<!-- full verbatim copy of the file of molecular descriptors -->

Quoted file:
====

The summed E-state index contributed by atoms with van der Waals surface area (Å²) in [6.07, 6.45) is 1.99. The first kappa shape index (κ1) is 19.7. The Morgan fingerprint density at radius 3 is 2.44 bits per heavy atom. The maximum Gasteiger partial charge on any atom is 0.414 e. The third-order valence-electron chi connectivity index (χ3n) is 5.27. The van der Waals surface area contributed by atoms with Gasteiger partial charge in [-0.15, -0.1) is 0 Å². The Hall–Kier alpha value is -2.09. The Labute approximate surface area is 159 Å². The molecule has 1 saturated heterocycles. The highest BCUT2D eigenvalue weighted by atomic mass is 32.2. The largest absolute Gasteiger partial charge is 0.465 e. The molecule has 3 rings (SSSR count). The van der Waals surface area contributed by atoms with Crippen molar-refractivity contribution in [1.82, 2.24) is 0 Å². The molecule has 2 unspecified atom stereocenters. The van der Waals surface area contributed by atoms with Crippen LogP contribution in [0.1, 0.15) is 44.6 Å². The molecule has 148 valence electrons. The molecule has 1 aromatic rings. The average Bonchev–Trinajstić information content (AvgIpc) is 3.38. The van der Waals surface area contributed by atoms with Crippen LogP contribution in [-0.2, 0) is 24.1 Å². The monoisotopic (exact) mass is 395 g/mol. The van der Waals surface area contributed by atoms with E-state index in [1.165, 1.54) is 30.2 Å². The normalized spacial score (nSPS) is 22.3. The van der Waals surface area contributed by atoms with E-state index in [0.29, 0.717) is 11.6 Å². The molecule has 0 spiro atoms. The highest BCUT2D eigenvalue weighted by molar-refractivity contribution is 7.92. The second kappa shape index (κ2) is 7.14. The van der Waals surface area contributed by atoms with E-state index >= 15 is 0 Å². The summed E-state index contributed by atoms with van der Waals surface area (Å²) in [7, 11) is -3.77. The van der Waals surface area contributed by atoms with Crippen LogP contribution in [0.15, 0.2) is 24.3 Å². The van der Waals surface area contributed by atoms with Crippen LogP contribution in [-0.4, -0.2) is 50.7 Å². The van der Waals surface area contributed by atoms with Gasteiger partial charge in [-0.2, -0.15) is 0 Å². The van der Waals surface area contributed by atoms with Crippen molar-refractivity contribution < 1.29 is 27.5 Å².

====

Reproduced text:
The summed E-state index contributed by atoms with van der Waals surface area (Å²) in [6.07, 6.45) is 1.99. The first kappa shape index (κ1) is 19.7. The Morgan fingerprint density at radius 3 is 2.44 bits per heavy atom. The maximum Gasteiger partial charge on any atom is 0.414 e. The third-order valence-electron chi connectivity index (χ3n) is 5.27. The van der Waals surface area contributed by atoms with Gasteiger partial charge in [-0.15, -0.1) is 0 Å². The Hall–Kier alpha value is -2.09. The Labute approximate surface area is 159 Å². The molecule has 1 saturated heterocycles. The highest BCUT2D eigenvalue weighted by atomic mass is 32.2. The largest absolute Gasteiger partial charge is 0.465 e. The molecule has 3 rings (SSSR count). The van der Waals surface area contributed by atoms with Crippen molar-refractivity contribution in [1.82, 2.24) is 0 Å². The molecule has 2 unspecified atom stereocenters. The van der Waals surface area contributed by atoms with Crippen LogP contribution in [0.1, 0.15) is 44.6 Å². The molecule has 148 valence electrons. The molecule has 1 aromatic rings. The average Bonchev–Trinajstić information content (AvgIpc) is 3.38. The van der Waals surface area contributed by atoms with Crippen LogP contribution in [-0.2, 0) is 24.1 Å². The monoisotopic (exact) mass is 395 g/mol. The van der Waals surface area contributed by atoms with E-state index in [1.165, 1.54) is 30.2 Å². The normalized spacial score (nSPS) is 22.3. The van der Waals surface area contributed by atoms with E-state index in [0.29, 0.717) is 11.6 Å². The molecule has 0 spiro atoms. The highest BCUT2D eigenvalue weighted by molar-refractivity contribution is 7.92. The second kappa shape index (κ2) is 7.14. The van der Waals surface area contributed by atoms with E-state index >= 15 is 0 Å². The summed E-state index contributed by atoms with van der Waals surface area (Å²) in [7, 11) is -3.77. The van der Waals surface area contributed by atoms with Crippen LogP contribution in [0.15, 0.2) is 24.3 Å². The van der Waals surface area contributed by atoms with Crippen LogP contribution in [-0.4, -0.2) is 50.7 Å². The van der Waals surface area contributed by atoms with Gasteiger partial charge in [-0.2, -0.15) is 0 Å². The van der Waals surface area contributed by atoms with Crippen molar-refractivity contribution < 1.29 is 27.5 Å².